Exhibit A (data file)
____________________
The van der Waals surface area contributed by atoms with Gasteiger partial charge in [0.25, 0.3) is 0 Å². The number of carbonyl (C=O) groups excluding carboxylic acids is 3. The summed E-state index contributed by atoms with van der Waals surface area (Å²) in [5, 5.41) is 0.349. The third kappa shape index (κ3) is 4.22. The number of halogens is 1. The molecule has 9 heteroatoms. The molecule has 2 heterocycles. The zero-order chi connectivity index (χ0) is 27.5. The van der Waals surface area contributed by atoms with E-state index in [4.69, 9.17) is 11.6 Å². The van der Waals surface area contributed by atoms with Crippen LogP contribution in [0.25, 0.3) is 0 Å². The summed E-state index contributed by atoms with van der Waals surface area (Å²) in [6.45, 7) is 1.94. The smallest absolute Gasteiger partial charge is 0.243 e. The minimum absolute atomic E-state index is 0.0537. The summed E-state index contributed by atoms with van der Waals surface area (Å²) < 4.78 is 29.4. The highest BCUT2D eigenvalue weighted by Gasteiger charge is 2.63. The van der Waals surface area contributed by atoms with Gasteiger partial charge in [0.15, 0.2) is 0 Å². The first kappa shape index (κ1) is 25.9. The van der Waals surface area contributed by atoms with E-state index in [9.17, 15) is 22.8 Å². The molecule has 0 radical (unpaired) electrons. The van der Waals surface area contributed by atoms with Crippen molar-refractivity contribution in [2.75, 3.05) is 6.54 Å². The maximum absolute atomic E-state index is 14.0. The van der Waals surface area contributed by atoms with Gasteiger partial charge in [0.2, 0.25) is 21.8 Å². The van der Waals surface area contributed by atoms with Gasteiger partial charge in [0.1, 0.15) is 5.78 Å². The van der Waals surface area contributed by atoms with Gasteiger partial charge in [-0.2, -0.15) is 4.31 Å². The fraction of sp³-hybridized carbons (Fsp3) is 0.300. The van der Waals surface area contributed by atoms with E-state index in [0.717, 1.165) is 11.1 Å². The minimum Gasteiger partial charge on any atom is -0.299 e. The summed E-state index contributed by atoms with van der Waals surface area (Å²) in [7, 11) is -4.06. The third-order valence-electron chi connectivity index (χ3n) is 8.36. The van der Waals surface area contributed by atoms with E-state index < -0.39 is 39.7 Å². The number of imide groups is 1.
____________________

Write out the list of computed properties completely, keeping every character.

The van der Waals surface area contributed by atoms with Gasteiger partial charge in [0.25, 0.3) is 0 Å². The number of carbonyl (C=O) groups excluding carboxylic acids is 3. The summed E-state index contributed by atoms with van der Waals surface area (Å²) in [5, 5.41) is 0.349. The third kappa shape index (κ3) is 4.22. The number of halogens is 1. The molecule has 9 heteroatoms. The molecule has 2 heterocycles. The zero-order chi connectivity index (χ0) is 27.5. The van der Waals surface area contributed by atoms with E-state index in [4.69, 9.17) is 11.6 Å². The van der Waals surface area contributed by atoms with Crippen LogP contribution in [0.25, 0.3) is 0 Å². The summed E-state index contributed by atoms with van der Waals surface area (Å²) in [6.45, 7) is 1.94. The smallest absolute Gasteiger partial charge is 0.243 e. The minimum absolute atomic E-state index is 0.0537. The summed E-state index contributed by atoms with van der Waals surface area (Å²) < 4.78 is 29.4. The highest BCUT2D eigenvalue weighted by Gasteiger charge is 2.63. The van der Waals surface area contributed by atoms with Gasteiger partial charge in [0.15, 0.2) is 0 Å². The first kappa shape index (κ1) is 25.9. The van der Waals surface area contributed by atoms with E-state index in [9.17, 15) is 22.8 Å². The molecule has 0 radical (unpaired) electrons. The van der Waals surface area contributed by atoms with Crippen molar-refractivity contribution in [2.75, 3.05) is 6.54 Å². The maximum absolute atomic E-state index is 14.0. The van der Waals surface area contributed by atoms with Gasteiger partial charge in [0.2, 0.25) is 21.8 Å². The van der Waals surface area contributed by atoms with Gasteiger partial charge in [0.1, 0.15) is 5.78 Å². The van der Waals surface area contributed by atoms with Gasteiger partial charge in [-0.2, -0.15) is 4.31 Å². The fraction of sp³-hybridized carbons (Fsp3) is 0.300. The van der Waals surface area contributed by atoms with E-state index in [0.717, 1.165) is 11.1 Å². The minimum Gasteiger partial charge on any atom is -0.299 e. The summed E-state index contributed by atoms with van der Waals surface area (Å²) in [7, 11) is -4.06. The third-order valence-electron chi connectivity index (χ3n) is 8.36. The van der Waals surface area contributed by atoms with E-state index < -0.39 is 39.7 Å². The number of imide groups is 1.